Editorial by HFE President John Bowis
Access for patients to medical technologies is a key issue in Europe right now, particularly due to discussions on changing rules of approval for medical devices as well as the concluding discussions in the European Parliament regarding patient safety in healthcare settings. Following a market authorisation (drugs) or a CE mark (medical devices and diagnostics), health technology assessments can provide fundamental information of the value of the new technology to support patient access to medical technologies. This process occurs at Member State level and guides decision-makers to choose which products and services to make available in health systems for patients.
Today marks the official launch of the permanent European network for health technology assessment (HTA) as prescribed by the Directive on patient’s rights in cross border healthcare. The voluntary network aims to support cooperation between Member States on HTA, as well as jointly performing analyses of information to be exchanged, and will help to reduce duplication of assessments in Europe.
I believe this network can provide value to patients and professionals, as well as to Member State health systems. However, the processes governing the network will ultimately determine whether patients will be the main beneficiaries by having access to the most innovative, effective and safe technologies for prevention and treatment of disease. The permanent network will provide the strategic structure to HTA cooperation in Europe, while the Joint Action on HTA “2” will continue contributing the scientific basis for assessments (until 2015). Yet, many questions remain about how the network will function in practice.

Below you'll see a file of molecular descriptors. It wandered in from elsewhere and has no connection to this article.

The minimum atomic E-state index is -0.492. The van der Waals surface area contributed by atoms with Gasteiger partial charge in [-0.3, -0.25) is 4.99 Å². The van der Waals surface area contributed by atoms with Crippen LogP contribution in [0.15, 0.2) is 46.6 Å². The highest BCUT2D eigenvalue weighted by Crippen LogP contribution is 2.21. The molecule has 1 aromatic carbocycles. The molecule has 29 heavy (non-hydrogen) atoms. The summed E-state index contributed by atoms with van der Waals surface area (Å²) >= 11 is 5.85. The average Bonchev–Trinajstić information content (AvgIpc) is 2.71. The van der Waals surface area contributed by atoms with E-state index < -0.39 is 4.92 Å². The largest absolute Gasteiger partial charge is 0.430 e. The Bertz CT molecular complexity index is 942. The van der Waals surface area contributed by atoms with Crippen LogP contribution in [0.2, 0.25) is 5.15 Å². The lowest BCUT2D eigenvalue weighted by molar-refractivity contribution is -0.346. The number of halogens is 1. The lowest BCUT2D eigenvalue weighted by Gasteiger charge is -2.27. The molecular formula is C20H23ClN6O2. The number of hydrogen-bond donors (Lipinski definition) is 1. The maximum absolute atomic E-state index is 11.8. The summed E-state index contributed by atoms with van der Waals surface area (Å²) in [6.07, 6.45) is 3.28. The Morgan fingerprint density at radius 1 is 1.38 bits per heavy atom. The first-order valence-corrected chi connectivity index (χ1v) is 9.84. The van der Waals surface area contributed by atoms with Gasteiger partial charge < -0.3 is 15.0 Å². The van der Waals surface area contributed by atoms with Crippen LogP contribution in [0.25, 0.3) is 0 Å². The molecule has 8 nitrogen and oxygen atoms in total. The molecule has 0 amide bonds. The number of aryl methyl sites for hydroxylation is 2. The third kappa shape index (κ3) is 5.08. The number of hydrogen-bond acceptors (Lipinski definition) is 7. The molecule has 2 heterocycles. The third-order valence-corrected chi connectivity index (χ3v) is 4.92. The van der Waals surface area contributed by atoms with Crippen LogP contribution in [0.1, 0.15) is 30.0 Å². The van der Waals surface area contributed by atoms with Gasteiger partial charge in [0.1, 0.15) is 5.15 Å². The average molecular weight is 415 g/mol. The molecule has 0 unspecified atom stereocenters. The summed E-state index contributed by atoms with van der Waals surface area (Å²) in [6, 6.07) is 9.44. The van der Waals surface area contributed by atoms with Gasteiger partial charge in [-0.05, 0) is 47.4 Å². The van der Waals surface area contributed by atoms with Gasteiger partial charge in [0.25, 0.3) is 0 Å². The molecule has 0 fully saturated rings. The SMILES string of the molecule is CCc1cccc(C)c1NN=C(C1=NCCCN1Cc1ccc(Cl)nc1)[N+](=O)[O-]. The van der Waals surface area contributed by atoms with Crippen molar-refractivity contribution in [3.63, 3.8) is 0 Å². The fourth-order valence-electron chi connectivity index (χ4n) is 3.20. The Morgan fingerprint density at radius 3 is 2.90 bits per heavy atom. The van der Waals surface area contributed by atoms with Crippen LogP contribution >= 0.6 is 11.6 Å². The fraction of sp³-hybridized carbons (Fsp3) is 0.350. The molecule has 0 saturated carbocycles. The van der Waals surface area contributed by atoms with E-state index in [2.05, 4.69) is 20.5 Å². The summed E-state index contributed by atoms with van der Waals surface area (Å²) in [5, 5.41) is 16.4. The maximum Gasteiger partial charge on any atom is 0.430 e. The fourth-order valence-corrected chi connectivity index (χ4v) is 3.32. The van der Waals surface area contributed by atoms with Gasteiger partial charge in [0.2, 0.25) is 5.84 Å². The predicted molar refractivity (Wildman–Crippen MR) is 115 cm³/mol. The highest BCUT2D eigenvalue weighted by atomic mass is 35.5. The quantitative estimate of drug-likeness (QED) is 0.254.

It is my belief that the network must pursue strategic cooperation between Member States that will fundamentally benefit patients and foster equal access to treatments. For example, the information exchanged between Member States must include the patient’s perspective on a new product or service in order to capture the full value of a technology. Additionally, the inclusion of the patient perspective can only be guaranteed via greater transparency: both stakeholder involvement in assessments and methodologies utilised for each assessment. Making the assessments publicly available must be a component of transparency within the network as well as including an appeals process for stakeholders in the event that a joint/shared HTA may not have fully considered the patient (or other essential stakeholder) perspective.
This next step for HTA cooperation in Europe can offer opportunities for world class healthcare by involving patients, professionals, hospitals, insurers, payers and industry and taking into consideration short and long term healthcare challenges to be addressed. However, as the network develops further and determines the strategic framework for cooperation, the focus should be on ensuring innovative products and services are, and remain, available and accessible for patients throughout Europe.